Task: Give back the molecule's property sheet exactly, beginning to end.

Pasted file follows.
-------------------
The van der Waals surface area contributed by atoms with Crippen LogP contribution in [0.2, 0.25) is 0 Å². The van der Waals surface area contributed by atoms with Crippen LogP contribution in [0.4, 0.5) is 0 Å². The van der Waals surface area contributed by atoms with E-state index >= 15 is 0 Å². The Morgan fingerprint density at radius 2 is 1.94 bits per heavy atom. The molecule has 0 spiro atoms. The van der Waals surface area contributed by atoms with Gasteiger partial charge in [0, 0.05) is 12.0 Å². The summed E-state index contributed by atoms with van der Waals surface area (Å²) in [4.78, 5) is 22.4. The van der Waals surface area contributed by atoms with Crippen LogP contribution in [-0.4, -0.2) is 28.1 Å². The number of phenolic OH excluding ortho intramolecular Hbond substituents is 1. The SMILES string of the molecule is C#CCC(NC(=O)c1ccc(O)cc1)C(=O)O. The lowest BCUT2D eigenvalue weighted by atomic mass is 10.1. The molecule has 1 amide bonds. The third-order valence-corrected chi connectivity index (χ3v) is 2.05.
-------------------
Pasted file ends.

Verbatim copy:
The van der Waals surface area contributed by atoms with Crippen LogP contribution in [0.2, 0.25) is 0 Å². The van der Waals surface area contributed by atoms with Crippen LogP contribution in [0.4, 0.5) is 0 Å². The van der Waals surface area contributed by atoms with E-state index >= 15 is 0 Å². The Morgan fingerprint density at radius 2 is 1.94 bits per heavy atom. The molecule has 0 spiro atoms. The van der Waals surface area contributed by atoms with Gasteiger partial charge in [0, 0.05) is 12.0 Å². The summed E-state index contributed by atoms with van der Waals surface area (Å²) in [4.78, 5) is 22.4. The van der Waals surface area contributed by atoms with Crippen LogP contribution in [-0.4, -0.2) is 28.1 Å². The number of phenolic OH excluding ortho intramolecular Hbond substituents is 1. The SMILES string of the molecule is C#CCC(NC(=O)c1ccc(O)cc1)C(=O)O. The lowest BCUT2D eigenvalue weighted by atomic mass is 10.1. The molecule has 1 amide bonds. The third-order valence-corrected chi connectivity index (χ3v) is 2.05.